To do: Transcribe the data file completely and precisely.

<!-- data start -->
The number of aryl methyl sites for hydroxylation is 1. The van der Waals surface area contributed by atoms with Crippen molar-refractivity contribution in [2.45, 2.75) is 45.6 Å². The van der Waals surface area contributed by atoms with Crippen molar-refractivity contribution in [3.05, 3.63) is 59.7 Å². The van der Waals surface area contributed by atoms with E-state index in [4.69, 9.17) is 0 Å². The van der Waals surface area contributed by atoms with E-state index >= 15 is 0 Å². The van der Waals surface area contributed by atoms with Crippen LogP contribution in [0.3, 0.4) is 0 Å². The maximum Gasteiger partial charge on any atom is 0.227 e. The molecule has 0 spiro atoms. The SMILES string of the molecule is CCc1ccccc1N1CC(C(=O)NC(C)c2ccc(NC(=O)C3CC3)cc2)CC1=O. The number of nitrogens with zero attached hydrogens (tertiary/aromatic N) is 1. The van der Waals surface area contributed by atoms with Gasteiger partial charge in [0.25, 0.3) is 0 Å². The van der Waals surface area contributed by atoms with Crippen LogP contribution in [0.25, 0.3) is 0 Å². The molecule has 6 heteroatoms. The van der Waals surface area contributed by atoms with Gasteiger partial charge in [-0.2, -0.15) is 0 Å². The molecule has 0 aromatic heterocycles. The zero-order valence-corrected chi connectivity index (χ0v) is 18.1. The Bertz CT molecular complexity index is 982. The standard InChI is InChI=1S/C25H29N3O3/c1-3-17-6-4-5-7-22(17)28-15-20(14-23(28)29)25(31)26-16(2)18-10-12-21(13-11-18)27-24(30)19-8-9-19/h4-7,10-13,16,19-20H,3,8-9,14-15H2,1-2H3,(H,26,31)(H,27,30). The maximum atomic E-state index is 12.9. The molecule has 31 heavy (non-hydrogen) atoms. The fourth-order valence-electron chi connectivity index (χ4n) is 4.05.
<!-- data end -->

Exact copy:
The number of aryl methyl sites for hydroxylation is 1. The van der Waals surface area contributed by atoms with Crippen molar-refractivity contribution in [2.45, 2.75) is 45.6 Å². The van der Waals surface area contributed by atoms with Crippen molar-refractivity contribution in [3.05, 3.63) is 59.7 Å². The van der Waals surface area contributed by atoms with E-state index in [4.69, 9.17) is 0 Å². The van der Waals surface area contributed by atoms with E-state index >= 15 is 0 Å². The van der Waals surface area contributed by atoms with Crippen LogP contribution in [0.3, 0.4) is 0 Å². The maximum Gasteiger partial charge on any atom is 0.227 e. The molecule has 0 spiro atoms. The SMILES string of the molecule is CCc1ccccc1N1CC(C(=O)NC(C)c2ccc(NC(=O)C3CC3)cc2)CC1=O. The number of nitrogens with zero attached hydrogens (tertiary/aromatic N) is 1. The van der Waals surface area contributed by atoms with Gasteiger partial charge in [0.25, 0.3) is 0 Å². The van der Waals surface area contributed by atoms with Crippen LogP contribution in [0.25, 0.3) is 0 Å². The molecule has 6 heteroatoms. The van der Waals surface area contributed by atoms with Gasteiger partial charge in [-0.2, -0.15) is 0 Å². The molecule has 0 aromatic heterocycles. The zero-order valence-corrected chi connectivity index (χ0v) is 18.1. The Bertz CT molecular complexity index is 982. The standard InChI is InChI=1S/C25H29N3O3/c1-3-17-6-4-5-7-22(17)28-15-20(14-23(28)29)25(31)26-16(2)18-10-12-21(13-11-18)27-24(30)19-8-9-19/h4-7,10-13,16,19-20H,3,8-9,14-15H2,1-2H3,(H,26,31)(H,27,30). The maximum atomic E-state index is 12.9. The molecule has 31 heavy (non-hydrogen) atoms. The fourth-order valence-electron chi connectivity index (χ4n) is 4.05.